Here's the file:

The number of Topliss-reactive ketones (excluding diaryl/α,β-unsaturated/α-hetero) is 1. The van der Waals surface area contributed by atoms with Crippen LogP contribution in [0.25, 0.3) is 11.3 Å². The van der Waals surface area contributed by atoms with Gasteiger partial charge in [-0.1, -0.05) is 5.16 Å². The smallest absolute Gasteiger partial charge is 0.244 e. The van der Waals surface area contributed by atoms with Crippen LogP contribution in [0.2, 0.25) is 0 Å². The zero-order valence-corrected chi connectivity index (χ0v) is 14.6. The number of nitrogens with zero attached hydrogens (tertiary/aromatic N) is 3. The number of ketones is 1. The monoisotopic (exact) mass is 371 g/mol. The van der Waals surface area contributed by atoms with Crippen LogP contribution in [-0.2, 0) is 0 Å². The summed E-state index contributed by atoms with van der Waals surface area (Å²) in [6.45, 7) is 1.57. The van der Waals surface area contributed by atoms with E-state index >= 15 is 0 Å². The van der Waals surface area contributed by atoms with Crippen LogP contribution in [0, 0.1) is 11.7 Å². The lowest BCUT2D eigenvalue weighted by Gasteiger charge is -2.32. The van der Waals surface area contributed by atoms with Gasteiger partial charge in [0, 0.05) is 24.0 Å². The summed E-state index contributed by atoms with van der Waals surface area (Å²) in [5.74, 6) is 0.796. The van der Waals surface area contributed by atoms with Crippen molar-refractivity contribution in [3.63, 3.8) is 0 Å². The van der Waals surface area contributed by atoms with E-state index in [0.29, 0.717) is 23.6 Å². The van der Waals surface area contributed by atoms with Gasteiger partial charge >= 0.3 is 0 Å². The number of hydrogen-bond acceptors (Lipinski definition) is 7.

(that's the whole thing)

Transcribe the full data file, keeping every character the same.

The number of Topliss-reactive ketones (excluding diaryl/α,β-unsaturated/α-hetero) is 1. The van der Waals surface area contributed by atoms with Crippen LogP contribution in [0.25, 0.3) is 11.3 Å². The van der Waals surface area contributed by atoms with Gasteiger partial charge in [-0.1, -0.05) is 5.16 Å². The smallest absolute Gasteiger partial charge is 0.244 e. The van der Waals surface area contributed by atoms with Crippen LogP contribution in [0.2, 0.25) is 0 Å². The zero-order valence-corrected chi connectivity index (χ0v) is 14.6. The number of nitrogens with zero attached hydrogens (tertiary/aromatic N) is 3. The number of ketones is 1. The monoisotopic (exact) mass is 371 g/mol. The van der Waals surface area contributed by atoms with Crippen LogP contribution in [-0.2, 0) is 0 Å². The summed E-state index contributed by atoms with van der Waals surface area (Å²) in [6.45, 7) is 1.57. The van der Waals surface area contributed by atoms with E-state index >= 15 is 0 Å². The van der Waals surface area contributed by atoms with Crippen LogP contribution in [0, 0.1) is 11.7 Å². The lowest BCUT2D eigenvalue weighted by Gasteiger charge is -2.32. The van der Waals surface area contributed by atoms with Gasteiger partial charge in [0, 0.05) is 24.0 Å². The summed E-state index contributed by atoms with van der Waals surface area (Å²) in [5.74, 6) is 0.796. The van der Waals surface area contributed by atoms with Crippen molar-refractivity contribution in [3.63, 3.8) is 0 Å². The van der Waals surface area contributed by atoms with E-state index in [0.29, 0.717) is 23.6 Å². The van der Waals surface area contributed by atoms with Gasteiger partial charge >= 0.3 is 0 Å². The number of hydrogen-bond acceptors (Lipinski definition) is 7.